Most Recent

image: Imaging Entire Organisms

Imaging Entire Organisms

By | October 26, 2015

A new microscope allows researchers to watch biological processes at the cellular level in 3-D in living animals. 

0 Comments

image: Electrode-Free Electrophysiology

Electrode-Free Electrophysiology

By | October 22, 2015

Optogenetics has evolved beyond its neuron-stimulating capacities to an all-optical approach for both manipulating and recording cells.

0 Comments

image: GC-MS Distorts Data?

GC-MS Distorts Data?

By | October 22, 2015

A study suggests that gas chromatography-mass spectrometry modifies or destroys sample compounds, but some are skeptical.

3 Comments

image: B Cells Can Drive Inflammation in MS

B Cells Can Drive Inflammation in MS

By | October 21, 2015

Researchers identify a subset of proinflammatory cytokine-producing B cells that may spark multiple sclerosis-related inflammation.  

0 Comments

image: Two-Faced Proteins May Tackle HIV Reservoirs

Two-Faced Proteins May Tackle HIV Reservoirs

By | October 21, 2015

Researchers design antibody-like proteins to awaken and destroy HIV holdouts.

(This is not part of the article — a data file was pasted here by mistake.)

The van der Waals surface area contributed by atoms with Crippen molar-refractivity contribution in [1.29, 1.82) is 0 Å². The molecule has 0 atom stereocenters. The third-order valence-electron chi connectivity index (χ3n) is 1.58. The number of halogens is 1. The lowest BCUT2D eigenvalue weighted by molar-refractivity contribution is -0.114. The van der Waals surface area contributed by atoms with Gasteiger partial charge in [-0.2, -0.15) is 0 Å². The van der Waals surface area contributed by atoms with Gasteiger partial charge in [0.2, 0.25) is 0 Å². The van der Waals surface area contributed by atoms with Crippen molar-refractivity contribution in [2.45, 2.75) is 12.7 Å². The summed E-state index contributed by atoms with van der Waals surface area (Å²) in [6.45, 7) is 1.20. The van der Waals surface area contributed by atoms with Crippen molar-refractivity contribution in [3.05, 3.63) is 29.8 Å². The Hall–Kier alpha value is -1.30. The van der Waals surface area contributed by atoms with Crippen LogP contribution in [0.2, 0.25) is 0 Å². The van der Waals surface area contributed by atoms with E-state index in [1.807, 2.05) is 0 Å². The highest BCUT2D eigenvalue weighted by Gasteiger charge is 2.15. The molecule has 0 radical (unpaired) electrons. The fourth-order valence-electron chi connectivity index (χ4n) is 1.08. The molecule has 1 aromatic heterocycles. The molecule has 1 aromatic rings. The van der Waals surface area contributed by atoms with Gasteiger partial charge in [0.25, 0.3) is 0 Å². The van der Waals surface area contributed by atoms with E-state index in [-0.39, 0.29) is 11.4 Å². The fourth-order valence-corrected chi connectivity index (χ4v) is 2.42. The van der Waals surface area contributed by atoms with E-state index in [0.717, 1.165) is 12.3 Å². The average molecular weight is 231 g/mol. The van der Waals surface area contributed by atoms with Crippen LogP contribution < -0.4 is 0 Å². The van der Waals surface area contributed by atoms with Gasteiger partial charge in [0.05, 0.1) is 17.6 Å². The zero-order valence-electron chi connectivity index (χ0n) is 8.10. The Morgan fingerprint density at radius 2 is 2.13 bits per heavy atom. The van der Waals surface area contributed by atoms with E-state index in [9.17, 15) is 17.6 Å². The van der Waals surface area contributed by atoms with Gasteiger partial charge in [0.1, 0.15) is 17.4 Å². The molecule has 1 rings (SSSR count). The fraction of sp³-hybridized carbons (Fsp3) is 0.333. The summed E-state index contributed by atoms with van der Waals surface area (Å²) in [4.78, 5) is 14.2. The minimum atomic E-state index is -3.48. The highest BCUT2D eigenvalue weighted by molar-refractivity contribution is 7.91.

0 Comments

image: Neurons from Glia In Vivo

Neurons from Glia In Vivo

By | October 19, 2015

Scientists present new recipes for directly converting glial cells to neurons in mouse brains.

0 Comments

image: Stem Cell Therapy In Utero

Stem Cell Therapy In Utero

By | October 13, 2015

An upcoming clinical trial aims to correct for a disease of fragile bones in affected babies before they are born.

0 Comments

image: Optogenetics Advances in Monkeys

Optogenetics Advances in Monkeys

By | October 5, 2015

Researchers have selectively activated a specific neural pathway to manipulate a primate’s behavior.

0 Comments

image: Gut Bacteria Linked to Asthma Risk

Gut Bacteria Linked to Asthma Risk

By | October 1, 2015

Four types of gut bacteria found in babies’ stool may help researchers predict the future development of asthma.

0 Comments

image: Sex on the Brain

Sex on the Brain

By | October 1, 2015

Masculinization of the developing rodent brain leads to significant structural differences between the two sexes.

1 Comment

Popular Now

  1. Running on Empty
    Features Running on Empty

    Regularly taking breaks from eating—for hours or days—can trigger changes both expected, such as in metabolic dynamics and inflammation, and surprising, as in immune system function and cancer progression.

  2. Athletes’ Microbiomes Differ from Nonathletes
  3. Mutation Linked to Longer Life Span in Men
  4. Immune Cells Deliver Cancer Drugs to the Brain
AAAS